Spray package metallurgy and corrosion—Part III: Tin-free Steel

Written on: November 1, 2017 by W. Stephen Tait

Hello, everyone. Last month we had Part II of a five-part series on the metals used to fabricate spray packaging. This month, we continue with a discussion of tin-free-steel, more commonly referred to as TFS.

Sheets of TFS have a similar chemical composition to that for the steel used to make ETP (tinplated steel). However, the surface treatment for TFS is much simpler, as shown by the diagram in Figure 1. Notice that the surface of TFS is essentially only one layer of a very thin mixture of metallic chromium and chromium oxide.

Figure 1: Tin free steel structure

Figure 1: Tin free steel structure

TFS is commonly used to fabricate food containers, but there are steel aerosol containers that are also fabricated with TFS.

There is an old axiom that says polymer coatings bond more strongly to chromium than to tin. However, I’ve not found any referenced technical publications that either prove or disprove this saying.

The corrosion rate-pH behavior for both TFS and ETP are determined by the base steel and chemical composition of a formula. Figure 2 provides a corrosion rate graph for steel as a function of pH magnitude. This graph is a very old one and was generated for a steel alloy similar to that used for aerosol containers. The solution for this graph is water.

Figure 2: Steel corrosion rates as a function of solution pH

Figure 2: Steel corrosion rates as a function of solution pH





The interpretation of the graph in Figure 2 is complex and often leads to the incorrect conclusion that corrosion is prevented by high pH. Indeed, the curve in Figure 1 is the basis for the corrosion myth that increasing pH stops TFS and ETP aerosol container corrosion.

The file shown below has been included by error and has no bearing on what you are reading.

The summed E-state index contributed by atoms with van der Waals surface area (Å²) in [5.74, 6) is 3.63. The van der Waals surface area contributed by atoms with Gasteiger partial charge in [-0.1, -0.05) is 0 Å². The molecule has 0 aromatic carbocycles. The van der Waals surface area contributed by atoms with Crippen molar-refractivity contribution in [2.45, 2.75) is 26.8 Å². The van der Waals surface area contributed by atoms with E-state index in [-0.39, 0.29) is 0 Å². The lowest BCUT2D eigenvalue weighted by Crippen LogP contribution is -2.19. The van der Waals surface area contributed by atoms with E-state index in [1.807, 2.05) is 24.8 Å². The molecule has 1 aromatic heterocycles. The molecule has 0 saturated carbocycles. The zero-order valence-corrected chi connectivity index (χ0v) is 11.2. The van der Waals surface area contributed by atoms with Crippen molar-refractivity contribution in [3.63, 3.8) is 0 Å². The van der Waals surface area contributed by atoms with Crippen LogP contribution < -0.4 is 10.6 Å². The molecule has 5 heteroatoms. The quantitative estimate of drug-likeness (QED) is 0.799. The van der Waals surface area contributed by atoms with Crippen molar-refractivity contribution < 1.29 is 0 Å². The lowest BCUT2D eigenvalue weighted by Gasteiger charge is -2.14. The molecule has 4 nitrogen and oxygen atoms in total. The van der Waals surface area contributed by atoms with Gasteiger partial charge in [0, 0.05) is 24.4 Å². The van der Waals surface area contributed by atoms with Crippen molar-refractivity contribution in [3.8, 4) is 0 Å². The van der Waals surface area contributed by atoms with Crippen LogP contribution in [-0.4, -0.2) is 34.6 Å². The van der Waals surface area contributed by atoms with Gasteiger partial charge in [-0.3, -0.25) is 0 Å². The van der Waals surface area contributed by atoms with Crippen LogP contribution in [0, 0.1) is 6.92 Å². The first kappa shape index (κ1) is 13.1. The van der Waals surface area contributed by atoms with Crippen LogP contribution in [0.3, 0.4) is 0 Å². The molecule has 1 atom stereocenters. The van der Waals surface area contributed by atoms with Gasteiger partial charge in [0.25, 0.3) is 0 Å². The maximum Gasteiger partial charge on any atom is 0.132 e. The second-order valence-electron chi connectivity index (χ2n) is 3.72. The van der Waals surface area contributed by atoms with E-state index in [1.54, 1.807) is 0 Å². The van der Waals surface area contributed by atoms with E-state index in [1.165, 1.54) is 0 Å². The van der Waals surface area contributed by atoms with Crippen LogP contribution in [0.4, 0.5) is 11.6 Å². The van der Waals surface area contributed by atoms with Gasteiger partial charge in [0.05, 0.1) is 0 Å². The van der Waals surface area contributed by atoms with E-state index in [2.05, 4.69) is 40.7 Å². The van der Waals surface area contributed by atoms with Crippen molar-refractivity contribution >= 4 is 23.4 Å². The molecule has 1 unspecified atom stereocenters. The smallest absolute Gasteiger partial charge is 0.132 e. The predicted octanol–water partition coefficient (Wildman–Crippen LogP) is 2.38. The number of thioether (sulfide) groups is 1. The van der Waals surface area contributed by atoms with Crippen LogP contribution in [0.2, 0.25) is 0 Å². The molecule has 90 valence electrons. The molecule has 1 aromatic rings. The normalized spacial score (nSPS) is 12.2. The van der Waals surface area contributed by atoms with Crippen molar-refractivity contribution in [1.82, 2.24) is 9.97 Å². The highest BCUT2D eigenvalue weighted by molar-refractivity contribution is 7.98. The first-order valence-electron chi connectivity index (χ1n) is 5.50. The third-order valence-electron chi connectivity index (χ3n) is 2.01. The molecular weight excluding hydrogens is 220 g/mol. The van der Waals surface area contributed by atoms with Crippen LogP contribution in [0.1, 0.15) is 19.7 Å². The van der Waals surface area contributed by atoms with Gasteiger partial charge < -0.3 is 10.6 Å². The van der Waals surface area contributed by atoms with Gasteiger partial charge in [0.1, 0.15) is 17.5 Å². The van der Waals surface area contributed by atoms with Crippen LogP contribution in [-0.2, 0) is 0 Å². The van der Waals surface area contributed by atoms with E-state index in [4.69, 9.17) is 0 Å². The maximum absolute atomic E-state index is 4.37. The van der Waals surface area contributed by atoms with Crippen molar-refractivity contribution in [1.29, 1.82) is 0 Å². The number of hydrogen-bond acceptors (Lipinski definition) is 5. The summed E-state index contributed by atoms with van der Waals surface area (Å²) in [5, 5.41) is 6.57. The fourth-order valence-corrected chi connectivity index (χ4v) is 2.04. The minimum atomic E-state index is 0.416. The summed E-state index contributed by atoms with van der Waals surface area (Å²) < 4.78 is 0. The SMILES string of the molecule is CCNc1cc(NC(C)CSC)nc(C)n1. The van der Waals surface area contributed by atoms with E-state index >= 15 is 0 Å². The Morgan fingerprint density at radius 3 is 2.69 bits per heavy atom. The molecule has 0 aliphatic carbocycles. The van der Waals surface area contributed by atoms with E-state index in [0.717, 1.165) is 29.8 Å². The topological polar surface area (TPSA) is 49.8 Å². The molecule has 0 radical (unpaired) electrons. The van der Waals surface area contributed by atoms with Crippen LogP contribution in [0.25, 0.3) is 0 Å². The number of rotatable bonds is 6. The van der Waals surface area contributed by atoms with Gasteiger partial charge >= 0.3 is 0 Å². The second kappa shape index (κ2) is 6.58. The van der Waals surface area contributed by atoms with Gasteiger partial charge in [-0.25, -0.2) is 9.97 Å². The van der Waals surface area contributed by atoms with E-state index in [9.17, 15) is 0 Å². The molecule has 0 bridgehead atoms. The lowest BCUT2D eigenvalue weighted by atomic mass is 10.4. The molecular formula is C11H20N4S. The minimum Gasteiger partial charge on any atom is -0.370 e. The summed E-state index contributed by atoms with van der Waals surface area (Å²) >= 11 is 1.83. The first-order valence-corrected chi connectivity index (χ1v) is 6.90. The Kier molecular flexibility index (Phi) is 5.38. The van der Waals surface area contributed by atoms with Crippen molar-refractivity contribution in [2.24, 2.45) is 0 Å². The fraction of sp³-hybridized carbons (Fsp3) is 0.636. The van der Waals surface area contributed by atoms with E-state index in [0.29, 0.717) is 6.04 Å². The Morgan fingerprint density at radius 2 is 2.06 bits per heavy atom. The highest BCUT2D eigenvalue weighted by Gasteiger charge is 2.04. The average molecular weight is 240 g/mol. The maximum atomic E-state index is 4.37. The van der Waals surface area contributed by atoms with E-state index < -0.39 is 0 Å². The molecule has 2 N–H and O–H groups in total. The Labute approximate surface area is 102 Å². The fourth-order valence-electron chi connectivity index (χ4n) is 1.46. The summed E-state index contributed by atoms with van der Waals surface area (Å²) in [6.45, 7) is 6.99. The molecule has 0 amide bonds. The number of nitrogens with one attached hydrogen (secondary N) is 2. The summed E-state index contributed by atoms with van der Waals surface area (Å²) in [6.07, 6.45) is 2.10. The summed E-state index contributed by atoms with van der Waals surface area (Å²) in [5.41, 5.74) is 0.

For example, notice in Figure 2 that when the pH is 13 the corrosion rate is approximately 50 millimeters per year—a very high corrosion rate. The service lifetime for a 2Q aerosol container with this high corrosion rate would be approximately two days. In other words, even though increasing pH does decrease the corrosion rate, it might not decrease the rate to a low enough magnitude to result in a commercially acceptable container service life.

Other ingredients in a formula could change the actual pH range that produces low corrosion, produce significantly higher or lower corrosion rates from those in Figure 2 at any given pH, and change the shape of the pH-corrosion rate curve altogether. In other words, Figure 2 only illustrates that steel corrosion rates are a complex function of pH

Consequently, changing a formula’s pH should be accompanied with corrosion tests to determine if the pH-change will increase or decrease TFS container and ETP container steel corrosion.

Next month we’ll continue the series with a discussion of stainless steel.

Pair O Docs has a state-of-the art electrochemical corrosion testing laboratory; please contact me if you would like to know more about our faster and predictive corrosion testing. You can also visit our new website which has a short Vision Video that discusses all our corrosion prevention and control services. Please also contact me if you would like to a have our Elements of Spray Package Corrosion short course taught at your R&D facility. Back issues of Corrosion Corner are available on CD-Rom. Thanks for reading and I’ll see you in December. SPRAY